“Just Focus on What You Can Do Next”

By Jack Limpert

Washington Nationals pitcher Max Scherzer pitched close to a perfect game yesterday. He had retired 26 batters and needed one more out. He had two strikes on batter Jose Tabata when Tabata appeared to lean into an inside pitch, letting it clip his elbow and allowing him to trot down to first base. Nats catcher Wilson Ramos said the pitch looked like a strike and most Nats fans would be forgiven for thinking that Tabata had cheated Scherzer out of a place in baseball’s history books.

Scherzer did get the next batter, finishing the game with a no-hitter and a 6-0 win. Was he mad at Tabata?

Washington Post columnist Barry Svrluga pointed out that Scherzer had pitched two great games in a row, missing a no-hitter against Milwaukee when Carlos Gomez lifted a broken-bat fly ball into right field just out of reach of second baseman Anthony Rendon and then coming so close to a perfect game against Pittsburgh.

“What if Rendon had somehow gotten to Gomez’s ball?” Svrluga asked. “What if Tabata had simply moved out of the way of that slider? Hasn’t Scherzer thought about how close he was to back-to-back no-hitters?”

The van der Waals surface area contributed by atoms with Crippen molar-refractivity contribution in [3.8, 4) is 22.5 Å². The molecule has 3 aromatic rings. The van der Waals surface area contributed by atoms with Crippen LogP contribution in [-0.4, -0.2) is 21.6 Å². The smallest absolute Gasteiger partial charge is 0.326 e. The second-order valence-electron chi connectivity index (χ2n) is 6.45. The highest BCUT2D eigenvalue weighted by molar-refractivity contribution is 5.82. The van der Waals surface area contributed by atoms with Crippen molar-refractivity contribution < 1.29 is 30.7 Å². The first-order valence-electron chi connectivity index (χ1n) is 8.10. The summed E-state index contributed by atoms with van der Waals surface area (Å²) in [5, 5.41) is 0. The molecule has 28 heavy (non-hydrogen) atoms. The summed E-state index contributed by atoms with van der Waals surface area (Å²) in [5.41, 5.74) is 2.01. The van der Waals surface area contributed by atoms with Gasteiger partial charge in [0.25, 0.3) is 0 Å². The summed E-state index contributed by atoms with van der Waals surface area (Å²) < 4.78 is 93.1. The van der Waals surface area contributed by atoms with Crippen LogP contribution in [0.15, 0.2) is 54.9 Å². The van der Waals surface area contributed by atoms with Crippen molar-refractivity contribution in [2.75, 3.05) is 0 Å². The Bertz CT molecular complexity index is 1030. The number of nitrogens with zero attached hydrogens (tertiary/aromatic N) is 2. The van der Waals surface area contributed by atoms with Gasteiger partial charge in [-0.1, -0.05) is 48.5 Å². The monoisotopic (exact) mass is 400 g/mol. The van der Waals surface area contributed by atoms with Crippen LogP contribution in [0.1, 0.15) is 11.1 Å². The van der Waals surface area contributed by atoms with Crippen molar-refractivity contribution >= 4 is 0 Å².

Scherzer’s answer: “That’s a negative thought. Why would I have a negative thought? Let’s have a positive thought: I’m just going to get the next guy out. Your only focus in these situations is: What are you going to do next?”

To another writer, Scherzer said, “It’s just one of those things that happened. Just focus on what you can do next.”

Good life advice for almost anyone when things don’t go just the way you want. And if you’re a writer you always can blame the editor—I look back at too many good writers and good stories I missed.

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